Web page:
03 May 2007

Big Brother

I teach a Juvenile Justice class in which I try to convince my students that today's schools are turning into junior prisons. Sadly, I just received evidence to bolster my claim. Thing 1's (public) sent home a letter informing parents that they will be fingerprinting students and using biometric scanning for the kids to purchase lunches. They claim this will provide a "safe, accurate and efficient" method of providing lunches. Because, you know, I'm sure there's a lot of scamming going on over those $1.50 school lunches.

The letter claims there are no privacy issues because the system doesn't store fingerprint images, just a "template of the unique fingerprint characteristics." Yeah, that's ever so much better.

When I get angry about something my general policy is to sit on it for a while and see whether I calm down. I hate to overreact. I also like to choose battles that are worth fighting. I didn't raise a fuss when Thing 1 was chastised for coming to school with pinkish hair the day after Halloween (the "temporary" dye hadn't washed out, and the school apparently forbids colored hair). I didn't peep over the "no temporary tattoos visible" policy. No spaghetti straps for girls' shirts ans dresses? Fine, she'll wear lasagna straps instead.

So I've been sitting on this fingerprinting thing for a few days, and I've just become more ticked off. I haven't contacted the school yet, but I have raised the issue with my fellow Pinko Commie ACLU board members. I'm not sure yet what the outcome will be. I can say that even my conservative, tough on crime students were shocked about what schools have become. And look what happened to this kid. Sometimes, it's painful when I'm right.

6 comments:

Nancy said...

It's is really frightening the way schools have become so oppressive. How the hell are we supposed to raise independent individual citizens when they are penalized for thinking for themselves...

Crowzma said...

It's not wonder I cry myself to sleep every night, is it? I think this is a battle well-chosen.

Robin's Reports said...

I have to agree with Ginny. This is definitely one to squawk about. You must know by now that I lean on the conservative side and even I think you've got too many rules going on there. While I've not thought about schools turning into prisons (but agree), I have been thinking that pub school are turning kids into non-thinking robots. It's sad and a force behind why I homeschool.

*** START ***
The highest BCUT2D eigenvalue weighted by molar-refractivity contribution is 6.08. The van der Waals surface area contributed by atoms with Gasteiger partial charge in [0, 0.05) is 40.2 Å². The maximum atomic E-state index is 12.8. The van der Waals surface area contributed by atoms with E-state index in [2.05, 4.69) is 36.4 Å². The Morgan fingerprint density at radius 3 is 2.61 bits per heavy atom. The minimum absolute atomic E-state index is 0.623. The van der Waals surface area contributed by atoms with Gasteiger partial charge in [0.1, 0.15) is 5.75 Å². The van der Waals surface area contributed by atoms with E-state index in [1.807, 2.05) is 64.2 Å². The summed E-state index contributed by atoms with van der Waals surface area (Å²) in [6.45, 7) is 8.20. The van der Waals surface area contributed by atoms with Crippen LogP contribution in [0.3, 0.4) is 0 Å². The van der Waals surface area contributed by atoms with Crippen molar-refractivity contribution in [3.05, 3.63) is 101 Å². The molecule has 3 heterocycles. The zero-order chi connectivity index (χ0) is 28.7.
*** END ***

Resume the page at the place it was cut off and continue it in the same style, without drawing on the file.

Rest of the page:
Knatolee said...
This comment has been removed by the author.
Knatolee said...

I have huge serious issues with fingerprinting, and it ain't because I'm a criminal. And fingerprints and biometric scanning for a school LUNCH PROGRAM? WHAT?!!!!!! WHAT????

You know, we Canadians freak out about fingerprinting. We are currently the only country whose nationals are allowed to enter the US without being fingerprinted. Here you cannot be fingerprinted without giving your express permission, unless you have committed a criminal offence.

Right now there is a diplomatic stink going on between our countries because the US wants to fingerprint people who merely approach the border points between Canada and the US, regardless of whether these people enter the US or not!


Suffice to say, were I in your position, my rage wouldn't be dying down either. Go raise a stink with the school board!

Angela said...

Phyllis, I have to agree with you. It's sad when they're doing this kind of thing to elementary school kids. When I was at UGA (this was almost 15 years ago) they were using something that sounds similar to the biometric scanners you mention. We had a thing where you put your hand in and supposedly, it stored an image of the "geometry" of your bone structure, which was considered unique to each individual. They said the same thing then, that there's no privacy concern and yadda yadda. As kids we didn't really care, but I remember two things vividly - one, their supposedly "foolproof" system didn't work (literally, half the time the thing wasn't functional and you had to have your ID card on you if you wanted to eat), and two, it quickly became well-known that almost any two people had hands shaped similarly enough to each others' that two people could easily get in under one handprint. DUH. Funny thing about human hands in that their basic "geometry" would be similar, if the size is similar. Geesh. THat system was scrapped by the time I graduated, in favor of magnetized-strip ID cards. Sigh.